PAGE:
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Kids broken-hearted over school's Valentine's Day candy ban

  • 660-Valentine's-Day-candy2.jpg

     (AP)

  • 660-Valentine's-Day-candy.jpg

     (AP)

Cupid is welcome but candy is not.

That’s the new rule this year at Harwinton Consolidated School in Connecticut, where parents received an email from the principal directing them to make sure candy was not attached to any Valentine’s Day cards.

“We are asking for parents/guardians to be sure that food products of any kind are not a part of your child’s Valentine’s cards,” Principal Megan Mazzei wrote to moms and dads. “We are working to encourage healthy practices as well as manage food choices in classrooms where food allergies are present in order to maintain a safe environment.”

One teacher announced that instead of a party, they’re going to have “academic Valentine activities.” OK, kids. Spell “lame.”

That means no chocolate candies in heart-shaped boxes. The school won’t even allow kids to share those pastel-colored candy hearts with clever sayings like “You Rock” and “True Love.”

One teacher even sent a separate letter to parents reinforcing the ban.

“Our new school policy asks that students do not bring in candy or attach candy to their valentines,” the teacher wrote. She even bold-faced “do not” lest there be any confusion.

Stacey Sefcik has two children who attend the school, a fourth-grader and a second-grader. She said this is the first year there’s been an all-out candy ban.

“Last year the kids came home with tons of Valentine’s cards with pieces of candy attached,” she told me in a telephone interview. “It was never an issue.”

Her son’s fourth-grade teacher reiterated the candy ban in a letter to parents and even went so far as to cancel the annual Valentine’s Day party.

“With respect to this new policy, I am going to ask that no food be sent to school on Valentine’s Day,” the teacher wrote. “No snacks will be needed, and treat bags cannot be sent home in backpacks.”

The teacher said boys and girls could exchange cards, but advised they “will not be having a party.”

“I ask that you please respect this policy and do not send in any food items attached to the Valentine’s cards,” the teacher stressed.

Sefcik said her daughter’s second-grade teacher was a bit more lenient. They won’t be able to eat sugary treats, but kids will be allowed to eat “healthy snacks” like popcorn and fruit.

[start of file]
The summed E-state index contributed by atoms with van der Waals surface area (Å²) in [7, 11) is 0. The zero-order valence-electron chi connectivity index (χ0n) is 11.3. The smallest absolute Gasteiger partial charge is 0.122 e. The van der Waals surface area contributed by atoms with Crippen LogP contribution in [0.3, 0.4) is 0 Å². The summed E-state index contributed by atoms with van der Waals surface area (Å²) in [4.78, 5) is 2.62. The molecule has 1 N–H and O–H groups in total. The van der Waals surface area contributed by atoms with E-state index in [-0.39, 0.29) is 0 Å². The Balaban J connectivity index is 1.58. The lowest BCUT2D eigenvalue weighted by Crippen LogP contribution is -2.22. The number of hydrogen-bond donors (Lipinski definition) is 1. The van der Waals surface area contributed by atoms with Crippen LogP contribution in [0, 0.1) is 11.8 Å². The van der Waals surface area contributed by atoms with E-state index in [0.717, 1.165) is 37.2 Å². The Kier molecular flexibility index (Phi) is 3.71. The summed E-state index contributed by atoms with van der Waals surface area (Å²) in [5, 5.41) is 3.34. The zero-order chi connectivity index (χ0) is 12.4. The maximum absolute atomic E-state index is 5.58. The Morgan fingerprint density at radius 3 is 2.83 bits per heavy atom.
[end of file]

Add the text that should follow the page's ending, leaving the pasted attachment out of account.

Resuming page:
I’m sure it’ll be one heck of a party – dancing the hokey pokey while gnawing on a fresh celery stalk. I hope nobody spikes the carrot juice.

Sefcik called the candy ban “the straw that broke the camel’s back.”

“I’m totally fine with teaching nutrition and encouraging healthy choices,” she said. “I applaud their intent, but the execution has a lot to be desired. It’s just candy for one day.”

She said she’s read similar stories about school districts imposing draconian rules to enforce wellness policies, but she never thought it would happen in her town.

“I thought in our little corner of the world, things were rational and sensible,” she told me. “I had always thought that my district had its head solidly on its shoulders.”

Well, based on the letters and emails the school sent home to parents, I’d say the school has its head up another part of the human anatomy.

So what can boys and girls at Harwinton Consolidated School expect on Valentine’s Day?

Well, one teacher announced that instead of a party, they’re going to have “academic Valentine activities.”

OK, kids. Spell “lame.”

The teacher also encouraged children to express their affection for one another by giving something special.

“I suggest pencils, stickers, temporary tattoos, homemade cards or other crafts,” she wrote in a letter to parents.

Remember back when you were in fourth grade – how the girls used to swoon when you presented them with a Number Two pencil?

Sefcik fired off a letter to Principal Mazzei expressing her extreme displeasure in the new rules.

“It seems we are going the way of so many other schools who lose sight of the meaning of holidays in their efforts to appease a very small minority,” she wrote.

The school nurse sent home an additional letter to parents explaining that several students have allergies to “tree nuts, peanuts, chocolate, milk, certain dyes, etc.”

But my favorite part of the letter came when she offered helpful suggestions to budding young Casanovas trying to woo their significant others.

In lieu of candy, she recommended art supplies.

“Stickers, using art materials such as felt, colored paper, etc. attached to the envelopes to personalize them is a great idea,” the nurse wrote.

Nothing says “Be My Valentine” like a piece of construction paper and non-woven textile.

Todd Starnes is host of Fox News & Commentary, heard on hundreds of radio stations. Sign up for his American Dispatch newsletter, be sure to join his Facebook page, and follow him on Twitter. His latest book is "God Less America."